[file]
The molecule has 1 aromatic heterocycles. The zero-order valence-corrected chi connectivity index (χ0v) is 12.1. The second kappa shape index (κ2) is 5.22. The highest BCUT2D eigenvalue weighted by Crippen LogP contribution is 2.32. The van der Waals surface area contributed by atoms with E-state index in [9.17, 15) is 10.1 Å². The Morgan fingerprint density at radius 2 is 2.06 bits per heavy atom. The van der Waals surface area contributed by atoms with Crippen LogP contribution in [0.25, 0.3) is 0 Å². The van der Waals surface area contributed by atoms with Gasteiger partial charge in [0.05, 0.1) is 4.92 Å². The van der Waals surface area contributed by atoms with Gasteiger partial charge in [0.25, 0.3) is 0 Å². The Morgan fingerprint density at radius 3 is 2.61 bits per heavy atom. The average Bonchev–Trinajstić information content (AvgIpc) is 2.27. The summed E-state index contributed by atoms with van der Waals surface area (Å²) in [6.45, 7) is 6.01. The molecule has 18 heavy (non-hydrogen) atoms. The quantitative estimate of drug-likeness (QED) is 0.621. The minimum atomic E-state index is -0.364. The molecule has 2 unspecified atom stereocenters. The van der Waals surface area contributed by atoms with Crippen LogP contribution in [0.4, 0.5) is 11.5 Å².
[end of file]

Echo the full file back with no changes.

The molecule has 1 aromatic heterocycles. The zero-order valence-corrected chi connectivity index (χ0v) is 12.1. The second kappa shape index (κ2) is 5.22. The highest BCUT2D eigenvalue weighted by Crippen LogP contribution is 2.32. The van der Waals surface area contributed by atoms with E-state index in [9.17, 15) is 10.1 Å². The Morgan fingerprint density at radius 2 is 2.06 bits per heavy atom. The van der Waals surface area contributed by atoms with Crippen LogP contribution in [0.25, 0.3) is 0 Å². The van der Waals surface area contributed by atoms with Gasteiger partial charge in [0.05, 0.1) is 4.92 Å². The van der Waals surface area contributed by atoms with Gasteiger partial charge in [0.25, 0.3) is 0 Å². The Morgan fingerprint density at radius 3 is 2.61 bits per heavy atom. The average Bonchev–Trinajstić information content (AvgIpc) is 2.27. The summed E-state index contributed by atoms with van der Waals surface area (Å²) in [6.45, 7) is 6.01. The molecule has 18 heavy (non-hydrogen) atoms. The quantitative estimate of drug-likeness (QED) is 0.621. The minimum atomic E-state index is -0.364. The molecule has 2 unspecified atom stereocenters. The van der Waals surface area contributed by atoms with Crippen LogP contribution in [0.4, 0.5) is 11.5 Å².